In Florida, a tax credit program that funds scholarships that allow students to attend private schools helps everyone, even those who stay in public schools, according to a study by EducationNext, a project of Stanford University.
Tax credit programs are often derided by the government school establishment as just a way to let rich families get credit for expensive private school tuition. But in Florida, three-fourths of the students that participate are black or Hispanic, and 60 percent are from single parent homes. The Florida scholarships are worth between $3,950 and $4,100, which is just about the same as base state aid per pupil spending by the State of Kansas, currently $4,012. Adjustments and weightings, however, usually increase that number for most school districts.
While government school advocates argue that education is not like business in that schools don’t respond to economic incentives, in real life that is not the case: “One popular argument for expanding private school choice is that public schools will improve their own performance when faced with competition for students. Because state school funding is tied to student enrollment, losing students to private schools means losing revenue. The threat of losing students to private schools may give schools greater incentive to cultivate parental satisfaction by operating more efficiently and improving the outcomes valued by students and parents.”
There is a risk, however, that school choice programs may draw away the “most involved families” from public schools. This is really an argumant for not artificially limiting the number os scholarships that may be awarded, as do most states.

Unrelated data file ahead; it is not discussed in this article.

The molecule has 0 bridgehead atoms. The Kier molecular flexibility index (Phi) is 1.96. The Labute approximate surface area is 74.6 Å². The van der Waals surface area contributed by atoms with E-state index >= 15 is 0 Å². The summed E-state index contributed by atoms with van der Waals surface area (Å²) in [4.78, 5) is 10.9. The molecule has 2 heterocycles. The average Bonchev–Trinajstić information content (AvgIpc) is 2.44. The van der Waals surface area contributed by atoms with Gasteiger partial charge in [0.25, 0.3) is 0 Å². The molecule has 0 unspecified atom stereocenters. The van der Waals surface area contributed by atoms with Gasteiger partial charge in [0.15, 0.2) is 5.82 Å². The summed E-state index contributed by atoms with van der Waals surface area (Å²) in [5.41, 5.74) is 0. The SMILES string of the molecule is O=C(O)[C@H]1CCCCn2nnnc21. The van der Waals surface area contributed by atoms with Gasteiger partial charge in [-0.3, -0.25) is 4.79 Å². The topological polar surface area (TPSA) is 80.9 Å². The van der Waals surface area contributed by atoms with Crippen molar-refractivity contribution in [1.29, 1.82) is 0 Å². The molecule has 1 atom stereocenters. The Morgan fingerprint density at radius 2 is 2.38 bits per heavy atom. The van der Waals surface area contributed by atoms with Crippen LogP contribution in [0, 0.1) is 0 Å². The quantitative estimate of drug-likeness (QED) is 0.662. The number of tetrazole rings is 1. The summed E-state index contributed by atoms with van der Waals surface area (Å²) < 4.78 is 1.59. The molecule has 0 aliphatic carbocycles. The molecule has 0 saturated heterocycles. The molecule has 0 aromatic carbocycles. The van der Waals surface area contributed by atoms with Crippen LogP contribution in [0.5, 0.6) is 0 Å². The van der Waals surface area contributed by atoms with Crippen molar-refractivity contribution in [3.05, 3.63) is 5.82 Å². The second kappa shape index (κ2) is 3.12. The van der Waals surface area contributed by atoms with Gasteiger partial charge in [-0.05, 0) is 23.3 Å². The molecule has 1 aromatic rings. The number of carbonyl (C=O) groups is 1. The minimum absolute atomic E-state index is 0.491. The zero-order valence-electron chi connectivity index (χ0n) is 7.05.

The conclusion of the study is shocking: “Our results indicate that the increased competitive pressure public schools faced following the introduction of Florida’s Tax Credit Scholarship Program led to general improvements in their performance. Both expanded access to private school options and greater variety of options that students have in terms of the religious (or secular) affiliations of private schools are positively associated with public-school students’ test scores following the introduction of the FTC program. The gains occur immediately, before any students leave the public schools with a scholarship, implying that competitive threats are responsible for at least some of the estimated effects.”
Competition works, in other words.
Applying the lesson to Kansas
Kansas is far behind the rest of the nation in school choice and even in charter schools, which are a mild form of school choice. Government school spending advocates, which in Kansas are most prominently the Kansas National Education Association (KNEA, the teachers union) and the Kansas Association of School Boards (KASB), work hard and spend great sums of money to stop school choice and the improvements it brings from spreading to Kansas.
Incoming governor Sam Brownback‘s key education initiative is revising the school finance formula. This is not likely to improve the lot of Kansas schoolchildren, although it may help out taxpayers. Recently I wrote: “The danger over the next few years is that Kansas will waste its time fussing over a school financing formula that, in the end, still funds a government school monopoly at the exclusion of choice, even the mildest form of choice: charter schools. Consequently Kansas misses out on the improvement and diversity that choice brings.”